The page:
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Sociology Midterm 2 Lecture Notes.docx

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Sociology 1020
Kim Luton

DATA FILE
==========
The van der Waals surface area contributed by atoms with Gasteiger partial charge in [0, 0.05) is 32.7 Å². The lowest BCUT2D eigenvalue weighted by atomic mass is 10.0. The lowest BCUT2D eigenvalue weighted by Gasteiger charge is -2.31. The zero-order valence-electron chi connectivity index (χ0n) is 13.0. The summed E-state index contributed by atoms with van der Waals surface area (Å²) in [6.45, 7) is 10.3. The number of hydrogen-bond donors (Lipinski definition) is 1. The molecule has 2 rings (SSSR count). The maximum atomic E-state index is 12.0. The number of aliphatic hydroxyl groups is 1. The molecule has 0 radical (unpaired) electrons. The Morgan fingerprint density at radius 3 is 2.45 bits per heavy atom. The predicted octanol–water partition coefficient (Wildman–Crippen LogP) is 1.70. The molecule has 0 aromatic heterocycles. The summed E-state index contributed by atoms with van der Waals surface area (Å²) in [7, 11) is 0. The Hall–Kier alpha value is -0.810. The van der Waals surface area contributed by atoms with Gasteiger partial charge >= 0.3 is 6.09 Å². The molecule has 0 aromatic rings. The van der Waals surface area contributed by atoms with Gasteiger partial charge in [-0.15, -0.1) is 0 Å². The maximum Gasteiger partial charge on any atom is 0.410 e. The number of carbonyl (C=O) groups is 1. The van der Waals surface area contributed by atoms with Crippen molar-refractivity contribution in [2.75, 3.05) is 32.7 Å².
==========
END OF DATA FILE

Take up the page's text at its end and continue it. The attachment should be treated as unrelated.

Sociology – Term Two Lecture Notes Along with Tutorial Readings from Chapters: 14, 15, 16, 17, 18, 25, 27, 28, 29, 30, 31 and 39) Unit One: Gender Sex – ascribed status, something you’re born with – biological category based on physiological differences o Sex is a continuum from male to female o Sex is natural and biologically determined o But 1-3% of babies are born “intersexed” (both male and female) Gender- socially constructed social category; based on social expectations for individuals o Set of social attitudes that can vary from culture to culture over time within a society o Gender norms: rules for specifying appropriate behavior for each gender o Gender-role socialization occurring during primary socialization Sex Codes: Premarital Sexual Standards (Gender Behavior Codes) These standards regulate sexual behavior outside of marriage (the majority of societies accepts premarital sex) 1. Abstinence standard (forbid premarital sex) 2. Double standard – men could have premarital sex, women could not 3. Love standard – women: sex is an expression of lose; accepted when love is present 4. Fun standard – men: tool of pleasure Rismen: studied how sex standards were operating he surveyed 19000 people between 18 and 21 and asked them: “if women or men hook up or have sex with lots of people will you respect them less?” the answers fell into the categories: • Egalitarian Conservatives – lose respect equally • Egalitarian Liberals – no respect lost • Traditional Double Standard • Reverse Double Standard Becoming Our Gender We develop our Gender Identity between the ages of 18 months – 3 years; our Gender Identity is our Gendered Order that we need to earn and learn o Achieved Status – achieved though socialization o Master Status – always preforming out learn gender Our Gender Identity is a powerful aspect of self-concept which developed in accordance with the individual’s gender and the social definition of that gender within the lard gendered order (invisible force in society) Gender Order: the set of structural relation through which people are treated differently because of their gender – impacts gender identity o In most societies patriarchy is present and women are “other” to the norm, which is male o Patriarchy: a system of dominancy in which cultural, political and economic structures have been created by men and are maintained for the benefit of men as a group o How patriarchy works is based on the culture of the society Gender Intensification: occurs in secondary socialization – the process by which individuals are influenced to hyper-differentiate themselves from the other gender in terms of appearance and behavior o Due to pressures to conform and intensified socialization o Perpetuated by the mass media ; adolescence is a key period of this identity manipulation, during which they see more than 3,000 ads per day Effects: 1. Gender intensification ill prepares both men and women for the roles that they will later perform 2. Impossible standards leads to low self-esteem and high dissatisfaction 3. Emphasizes the dominant/submissive nature of the male/female relationship and perpetuates gender inequality Gender Stereotypes Attributing certain characteristics to others simply on the basis of whether they are male or female • Men and women are inheritably different, leading to different life opportunities • For most characteristics, there is more similarities than difference between the genders • Most human characteristics call into a NORMAL DISTRIBUTION where a small proportion of people rate much higher, a small rate much lower; but most fall somewhere in the middle • There is a greater different within a gender than between genders Persistence of Gender Differences Gender schema’s (heuristic) shape the way we notice, interpret and remember information according to our expectations about gender o Social roles for males and females enhance or suppress different capability o “Naturalization of Biology” – gender socialization leads male and females to develop different sills and attitudes which leads to different behaviors – the difference in behavior seem to confirm the appropriateness of the different roles Gender Stratification – social status and social roles that mean and women occupy in society; starts in the family • Leads to social attitudes about “correct” gender roles • Place in society is based on the value we place on their role in the division of labor Wage Gap – outcome of social stratification • More women are reviving university degrees and more women are in the labor force then men • Pink collar ghettos (female occupational ghettos) remain • Women do most of the unpaid work at home • Females working full time earn 72 cents on the male dollar Reasons for Gendered Wage Gap: - Human Capital Factors: education, experience - Demographic Factors: material status/children - Job Characteristics: type of work - Feminization of Poverty Housework - For Women: Double Ghetto = pink collar labor + unpaid domestic labor • 74 percent of household chores are done by women • Women are burdened with “second shift” work and unpaid work at home Theories and Gender: Structural Functionalism: gendered practices promote social stability and create complementary roles o Women do private realm and expressive tasks o Men to public realm and instrumental tasks o Maintains status quo Symbolic Interactionism: gender roles and identities are negotiable since children learn gender behavior through socialization. Children learn gender appropriate behavior and they learn that going against these leads to sanctions Marxist/Conflict: women’s position in family likened to oppressed working class – industrialization resulted in greater gender inequality than earlier economic systems o Male control over women and resources developed from primitive communism where everything was based on sex and age o Ownership of private property increases inequality and subordination of women o Double Jeopardy – discrimination do to race and ethnicity towards women o Multiple Jeopardy – class, age, religion, disability, race and ethnicity discrimination towards women Feminism – advocacy for social equality for men and women, in opposition to patriarchy and sexism. Gender is interconnected with race, class, sexual orientation and disability to produce multiple layers of inequality and discrimination Unit Two: Family The Family: Basic Concepts: Family is a social institution that unites people in cooperative groups to oversee the bearing and raising of children; socialization and gender socialization begin here • Kinship – a social bond based on blood, marriage or adoption • Family Unit – two or more people who are related by blood, adoption, marriage or some other form of extended commitment and who reside together • Nuclear Family – 31.9% in Canada: one to two parents and their unmarried children (Standard North American Family) • Extended Family – nuclear family plus other kin; immigrant and first nation families • Endogamy – marriage between people of the dame social category • Exogamy – marriage between people of different social categories • Consanguine Marriage – extreme form in which blood relatives marry each other • Marriage – approved marital arrangements in a society; each society established norms based on endogamy and exogamy to establish who is best to marry whom • Propinquity – spatial proximity • Homogamy – people marry those like themselves regarding religion, ethnicity, education (preference, not a rule) • Heterogamy – marriage between people who are dissimilar in some important regard such as religion, ethnicity, social class, personality or age. (preference) – personal choice is guided by social forces • Descent – kinship can be determined, inheritance can be established, wealth/ownership is determined o Bilateral – descent traced through both the mother’s and father’s side of the family o Patrilineal – descent is traced only to the father’s side (most common) o Matrilineal – descent is traced only to the mother’s side • Patrilocality – married couple live with or near the husband’s family • Matrilocality – married couple live with or near the wife’s family • Neolocaility – married couple live alone; there is a shift in today’s society for a couple to live with parents due to economic situation Marriages and Arrangements Married couples are now not the majority in Canada (48%) Marriage Patterns o Monogamy – only legal marriage in Canada; legal in most industrial societies o Polygamy – marriage that unites three or more o Polygyny – one man with two or more women (most common) o Polyandry – one woman with two or more men; societies where mean are greatly outnumber women o Polyamory – multiple lovers (0.5-3.5 of Canadian population) o Institutional convergence – pattern of marriage trait emerges Marriage Rates in Canada • Marriage rates in Canada increased until the great depression, from then it’s been decreasing • The fastest growing type in Canada is common law couples (16.7%) • Same-sex couples are now considered a legal couple in Canada (0.8% in 2011) Other Lifestyles o Staying single (majority single 2011) o Living together (Cohabitation; fastest growing family type o Gay/Lesbian marriages (usually younger couples) Cohabitation – the sharing of a household by an unmarried couple o 16.7% of Canadian families in 2011 o Kiernan identified Four Stages of Acceptance: 1. Views as a prelude to marriage 2. Viewed as a probation stage 3. Viewed as socially acceptable 4. Cohabitation becomes an alternative or substitute for marriage Transitions and Problems in Family Life Home Leaving - Many young people have stayed at home (42.3% of 20-29 year olds) and other have returned due to education and economics Divorce – 40% of all marriages will end in divorce due to an increase in liberalization of divorce laws, increase of individualism, increase independence of women and divorce becoming more socially acceptable Infidelity – 45% of men and 35% of women will cheat if given the opportunity; cheaters are generally doomed to fail and contribute to uxoricide (murdering of wife) Remarriage80% of divorced remarry; men are more likely to remarry in 18 months, while women remarry within 5 years, this is because women usually take care of the children after a separation Parenting in Other Cultures – authoritative parenting style is rare in non-western cultures; parents are obeyed without question or explanation and there is greater inherent authority Theories Strucutral-Fuctional – society depends on families and the family performs several vital tasks: 1. Socialization 2. Regulation of sexual activity 3. Social placement 4. Material and emotional security Conflict Analysis – family plays a role in social stratification and perpetuates social inequality: 1. Property and inheritance 2. Patriarchy 3. Racial and ethnic inequality Symbolic Interactionism – explores how individuals shape and experience family life • Family living offers an opportunity for intimacy • Family members share activities and build emotional bongs • Courtship and marriage may be seen are forms of negotiation Feminism – family perpetrator of gender roles; rethink notion that families in which no adult male is present are automatically cause for concern Future Change and Continuity o Marriage not likely to go out of styles o Biggest change: liberation of gender roles and an unlinking of gender and caring o Women work and men care for children more o Within a decade 2 to 3% of births result in NRT’s Unit Three: Family Violence Domestic Violence - Any use of physical or sexual force, actual or threatened, in an intimate relationship, including emotional/psychological abuse or harassing behavior • Although both women and men can be victims of domestic violence, the overwhelming majority of this violence involves men abusing women (98%) • 64% of male abusers (in Canada) witnessed or were abused as children The “Cycle of Violence”- most victims experience domestic assault over and over again, making domestic assault critically different from other forms of assault or violence. The cycle of violence may vary in length but there is three distinct phases to the domestic assault cycle: 1. The Tension Building Phase o Psychological abuse increase o Victim is fearful and tries to pacify partner and avert a violent incident o Assaulter blames victim for “provoking” assault 2. The Battering Phase o Visible injuries or none at all o Victims often dazed or immobilized by fear or shock o May include a sexual assault 3. The Manipulation Phase o Assaulters may show remorse and kindness afterwards o Victim is pressured for forgiveness and made to feel guilty Abuse = Power + Control (abuse starts with psychological abuse) Victim Profile: Offender Profile: • Found in all socio-economic, racial, • Found in all socio-economic, racial, cultural, education, age and religious cultural, educational, age, and religious groups groups • Fearful, isolated, and feels helpless • Victims of abuse or witnessed abuse as a child • Minimizes abuse • Externalizes problem • Low self-esteem • Excessive jealousy, very insecure, • Lacks resources or knowledge angry, denial • Emotionally dependent Unit Four: Media Political Conflict of Media (Conflict Theory) Basic Concern: the relationship between mass media and the distribution of power in society o Media is based on social integration o Media provides dominant ideology created by social elites o Media reinforces social norms, confers status, supports economy o Functions to preserve the interests of privileged groups in society o Narcitizing Effect – media provide too much information that we as the public become desensitized and to not act appropriately Media Alert: Myth vs. Reality Glasner: the media distributes a lot of information about internet predators in order to “protect children from sexual abuse by pedophiles on-line BUT… • There are very few documented cases of predators – this is out of proportional with media awareness • No clear stats or data on the commonness of predators attacking children through on-line resources Outcome: Hysteria is high, real life threat is low. Stories increase hysteria and lead to increased precautions Rape in the Media Media: roofies use by rapists is common; Fact: no stats/studies/hard evidence; Main factor: large amounts of alcohol o Myth – women rapes by strangers who are psychological misfits (stories told by media) o Reality – majority of women raped by known assailant who is “normal” o Stories told by the media perceive males as personality distraught and that they are minority – but this is FALSE Studies and the Media • Canadian study indicated that 60% of males would commit sexual assault if they would not be caught • 14% of university males admitted to physically abusing women (11% in Canada) • 50% of males admitted that they would force a women to have sex if they could get away with it there is a higher change of being raped a second or third time Jackson-Katz • “normal males” are expected to be aggressive and heterosexual within our patriarchal society • Rape is the outcome of social norms of males • Rapists are males that “took it too far” • Culture creates a patriarchal society in which men are forced to be masculine and aggressive leading to results such as sexual assault and rape Noam Chomsky and Edward Hermann o Economic elites in every society have the same problem, which is how to use power to create social arrangements (maintain status quo) o Economic elites drawn on power of the state involving direct control over media o Democratic elite find alternate ways to control status quo; “free press” is a myth since the media functions to benefit the elite and privileged “Manufacture of Consent” – Function: 1. Divert the masses 2. Marginalize dissent 3. Create necessary illusions 4. Promote ways of seeing the world that benefit the elite 5. Produce the image that the world is dangerous, scary and bad, and that rules must be creates to control this Unit Five: Education Education – the social institution through which society provides its members with important knowledge • “form follows function” – capitalist societies in which all institutions (including family) will be made to support the economic system. How the economic system functions determines how the other institutions are set up • Educates with basics: literacy, numeracy, social aspect • Education is not needed or highly presence in low income societies • Functions of Schooling - Integration - Promotion of social solidarity - Socialization - Schooling is a means of social control (holding tank for young when labor options are minimal) - Provides a cultural lifeline between social stage - Integrates different ethnic groups - Helps people gain improves statuses - Agent of social control The Rise of Schooling o 130 years of universal mandatory education – original purpose was to create social control (not about educating us) o Government implied child labor laws in 1890s so they could not work days o School in an institution into which the state can control and see over children and their families Engagement and Achievement • Engagements: being psychologically committed to learning • Students are becoming increasingly disengaged from school • Working class is more psychologically present but can become